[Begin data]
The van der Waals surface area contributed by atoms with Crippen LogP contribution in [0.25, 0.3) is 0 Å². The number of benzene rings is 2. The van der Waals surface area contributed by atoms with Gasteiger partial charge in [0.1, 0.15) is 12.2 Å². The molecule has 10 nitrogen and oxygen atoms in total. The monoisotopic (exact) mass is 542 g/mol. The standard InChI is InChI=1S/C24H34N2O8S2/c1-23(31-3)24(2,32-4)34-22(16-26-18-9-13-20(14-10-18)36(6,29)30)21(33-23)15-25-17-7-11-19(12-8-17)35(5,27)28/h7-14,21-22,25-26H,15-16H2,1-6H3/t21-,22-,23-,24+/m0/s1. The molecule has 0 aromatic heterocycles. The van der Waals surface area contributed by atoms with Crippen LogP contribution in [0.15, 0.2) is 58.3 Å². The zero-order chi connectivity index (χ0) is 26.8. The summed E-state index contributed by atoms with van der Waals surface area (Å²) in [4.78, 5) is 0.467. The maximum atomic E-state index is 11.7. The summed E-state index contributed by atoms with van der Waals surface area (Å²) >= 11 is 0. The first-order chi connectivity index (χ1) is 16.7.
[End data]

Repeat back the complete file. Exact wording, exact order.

The van der Waals surface area contributed by atoms with Crippen LogP contribution in [0.25, 0.3) is 0 Å². The number of benzene rings is 2. The van der Waals surface area contributed by atoms with Gasteiger partial charge in [0.1, 0.15) is 12.2 Å². The molecule has 10 nitrogen and oxygen atoms in total. The monoisotopic (exact) mass is 542 g/mol. The standard InChI is InChI=1S/C24H34N2O8S2/c1-23(31-3)24(2,32-4)34-22(16-26-18-9-13-20(14-10-18)36(6,29)30)21(33-23)15-25-17-7-11-19(12-8-17)35(5,27)28/h7-14,21-22,25-26H,15-16H2,1-6H3/t21-,22-,23-,24+/m0/s1. The molecule has 0 aromatic heterocycles. The van der Waals surface area contributed by atoms with Crippen LogP contribution in [0.15, 0.2) is 58.3 Å². The zero-order chi connectivity index (χ0) is 26.8. The summed E-state index contributed by atoms with van der Waals surface area (Å²) in [4.78, 5) is 0.467. The maximum atomic E-state index is 11.7. The summed E-state index contributed by atoms with van der Waals surface area (Å²) >= 11 is 0. The first-order chi connectivity index (χ1) is 16.7.